Even the best running backs need to rely on their entire offensive line to break through and find the holes. But, for the Dallas Cowboy's Ezekiel Elliott, he's relying on his lawyers just to keep him on the field. Just this morning an emergency injunction was issued clearing him to play this Sunday.

The Elliot case has been garnering national attention as there is quite a bit of controversy from nearly any angle you want to approach it. While the media has been closely following the drama surrounding the criminal investigation, and the NFL's investigation, into the domestic violence allegations against him, the case actually presents some fascinating factual and legal issues.

2nd Circuit Decertifies Class After Jury Returns $32M Verdict

A lesson of particular interest to class action civil procedure came out from a unanimous Second Circuit recently. That court of appeals affirmed a lower federal district court's decision to decertify a class of debtors on grounds of lack of commonality and typicality, even though the jury returned a $32 million verdict in favor of plaintiffs.

This ruling does not mean a free-for-all in courts, however. After all, the decertification took place before a final judgment in the case.

'Hustle' Case Reversed: BofA Escapes $1.3 Billion Penalty

The Second Circuit just handed Bank of America a huge win when it reversed the trial court's order for the mortgage lender to pay up to the tune of $1.27 billion. This penalty was initially ordered for alleged violations by its Countryside unit when the mortgage-crisis reached a fever pitch. The case became known as the "Hustle" case because of its focus on the banking industry tactic of continuing to issue bad loans despite their quality.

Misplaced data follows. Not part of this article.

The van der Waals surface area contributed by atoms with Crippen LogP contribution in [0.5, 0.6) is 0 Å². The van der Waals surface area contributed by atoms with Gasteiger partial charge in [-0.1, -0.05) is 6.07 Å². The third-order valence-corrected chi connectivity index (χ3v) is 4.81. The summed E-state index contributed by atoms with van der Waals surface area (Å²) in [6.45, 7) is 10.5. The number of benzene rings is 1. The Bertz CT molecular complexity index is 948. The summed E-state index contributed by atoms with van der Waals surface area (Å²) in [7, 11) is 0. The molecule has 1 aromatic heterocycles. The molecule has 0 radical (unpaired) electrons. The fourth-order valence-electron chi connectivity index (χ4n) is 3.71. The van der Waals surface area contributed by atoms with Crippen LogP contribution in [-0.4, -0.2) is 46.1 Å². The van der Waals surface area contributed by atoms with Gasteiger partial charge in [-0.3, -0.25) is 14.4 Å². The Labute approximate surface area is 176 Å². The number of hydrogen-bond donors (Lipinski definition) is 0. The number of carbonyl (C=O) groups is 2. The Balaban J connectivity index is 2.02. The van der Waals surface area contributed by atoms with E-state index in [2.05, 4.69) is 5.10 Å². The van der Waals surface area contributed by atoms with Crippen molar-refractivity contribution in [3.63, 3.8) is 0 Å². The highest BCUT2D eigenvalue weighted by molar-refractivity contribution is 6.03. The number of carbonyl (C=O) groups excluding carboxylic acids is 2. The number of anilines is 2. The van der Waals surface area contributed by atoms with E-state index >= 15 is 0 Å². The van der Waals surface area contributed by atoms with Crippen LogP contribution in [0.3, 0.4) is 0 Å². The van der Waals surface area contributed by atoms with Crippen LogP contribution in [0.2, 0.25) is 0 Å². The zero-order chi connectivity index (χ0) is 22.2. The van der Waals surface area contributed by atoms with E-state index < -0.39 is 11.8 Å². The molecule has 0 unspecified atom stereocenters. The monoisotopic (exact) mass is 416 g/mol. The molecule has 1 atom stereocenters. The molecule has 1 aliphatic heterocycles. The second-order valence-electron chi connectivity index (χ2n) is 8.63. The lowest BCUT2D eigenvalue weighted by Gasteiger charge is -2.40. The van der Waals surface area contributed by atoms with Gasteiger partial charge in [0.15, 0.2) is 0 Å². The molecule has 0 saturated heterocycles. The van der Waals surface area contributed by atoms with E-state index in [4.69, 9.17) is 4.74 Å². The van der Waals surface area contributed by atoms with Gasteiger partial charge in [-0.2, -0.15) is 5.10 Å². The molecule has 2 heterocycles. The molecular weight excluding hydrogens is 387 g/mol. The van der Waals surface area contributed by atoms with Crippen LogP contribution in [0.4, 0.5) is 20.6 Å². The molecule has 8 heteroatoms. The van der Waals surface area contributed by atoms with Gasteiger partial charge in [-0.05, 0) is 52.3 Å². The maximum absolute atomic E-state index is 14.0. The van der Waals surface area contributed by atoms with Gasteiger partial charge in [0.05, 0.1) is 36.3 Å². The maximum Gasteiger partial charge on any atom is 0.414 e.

The case is a curious one and is sure to infuriate now disbanded members of "Occupy Wall Street." In the opinion of Michael Hiltzik of the L.A. Times, the decision amounted to a kangaroo decision that turned on the following issue: "When is a fraud not a fraud, but just, sort of, a lie?"

TWA Flight Attendants Finally Lose Legal Battle Over Seniority Rights

It looks like a long and bitter battle that first began in 2001 is finally coming to an end. The Second Circuit's Court of Appeals just sided with a lower district court decision, affirming that plaintiff's are not entitlement to the seniority order that had been lost when TWA was acquired by U.S. Airways in 2001.

The case was ironically made worse with the enactment of the McCaskill-Bond Act which largely owed its existence to the original US Air/ AA / TWA takeover.

Benihana Drama in the 2nd Circuit

This is a case about Benihana, burgers, and contracts. Benihana was founded in 1963 by Rocky Aoki, who would have been a serious contender for the title "Most Interesting Man in the World."

Unfortunately, the case doesn't really involve the considerable family drama surrounding the company after Aoki's death in 2008, which pitted Aoki's six children against his third (much younger) wife, who also happened to be the CEO of Benihana of Tokyo at the time. This case is about a 1994 agreement splitting the company into two entities.